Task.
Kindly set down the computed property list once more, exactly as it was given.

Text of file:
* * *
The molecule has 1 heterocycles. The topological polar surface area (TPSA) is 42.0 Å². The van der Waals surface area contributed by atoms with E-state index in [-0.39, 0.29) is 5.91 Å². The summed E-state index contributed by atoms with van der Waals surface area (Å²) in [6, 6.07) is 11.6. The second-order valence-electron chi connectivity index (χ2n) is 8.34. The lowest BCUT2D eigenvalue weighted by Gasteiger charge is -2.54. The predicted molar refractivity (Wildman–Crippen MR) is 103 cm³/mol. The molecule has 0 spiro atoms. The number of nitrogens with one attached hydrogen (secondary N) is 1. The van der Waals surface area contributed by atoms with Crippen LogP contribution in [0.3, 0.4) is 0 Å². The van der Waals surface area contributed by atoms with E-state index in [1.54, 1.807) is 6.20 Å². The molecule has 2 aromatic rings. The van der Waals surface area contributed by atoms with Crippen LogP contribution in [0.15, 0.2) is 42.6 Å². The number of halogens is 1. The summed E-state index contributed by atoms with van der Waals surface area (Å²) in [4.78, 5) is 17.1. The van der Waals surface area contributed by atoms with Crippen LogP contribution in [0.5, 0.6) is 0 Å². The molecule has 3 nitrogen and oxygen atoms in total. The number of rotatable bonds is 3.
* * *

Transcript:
The molecule has 1 heterocycles. The topological polar surface area (TPSA) is 42.0 Å². The van der Waals surface area contributed by atoms with E-state index in [-0.39, 0.29) is 5.91 Å². The summed E-state index contributed by atoms with van der Waals surface area (Å²) in [6, 6.07) is 11.6. The second-order valence-electron chi connectivity index (χ2n) is 8.34. The lowest BCUT2D eigenvalue weighted by Gasteiger charge is -2.54. The predicted molar refractivity (Wildman–Crippen MR) is 103 cm³/mol. The molecule has 0 spiro atoms. The number of nitrogens with one attached hydrogen (secondary N) is 1. The van der Waals surface area contributed by atoms with Crippen LogP contribution in [0.3, 0.4) is 0 Å². The van der Waals surface area contributed by atoms with E-state index in [1.54, 1.807) is 6.20 Å². The molecule has 2 aromatic rings. The van der Waals surface area contributed by atoms with Crippen LogP contribution in [0.15, 0.2) is 42.6 Å². The number of halogens is 1. The summed E-state index contributed by atoms with van der Waals surface area (Å²) in [4.78, 5) is 17.1. The van der Waals surface area contributed by atoms with Crippen LogP contribution in [0.5, 0.6) is 0 Å². The molecule has 3 nitrogen and oxygen atoms in total. The number of rotatable bonds is 3.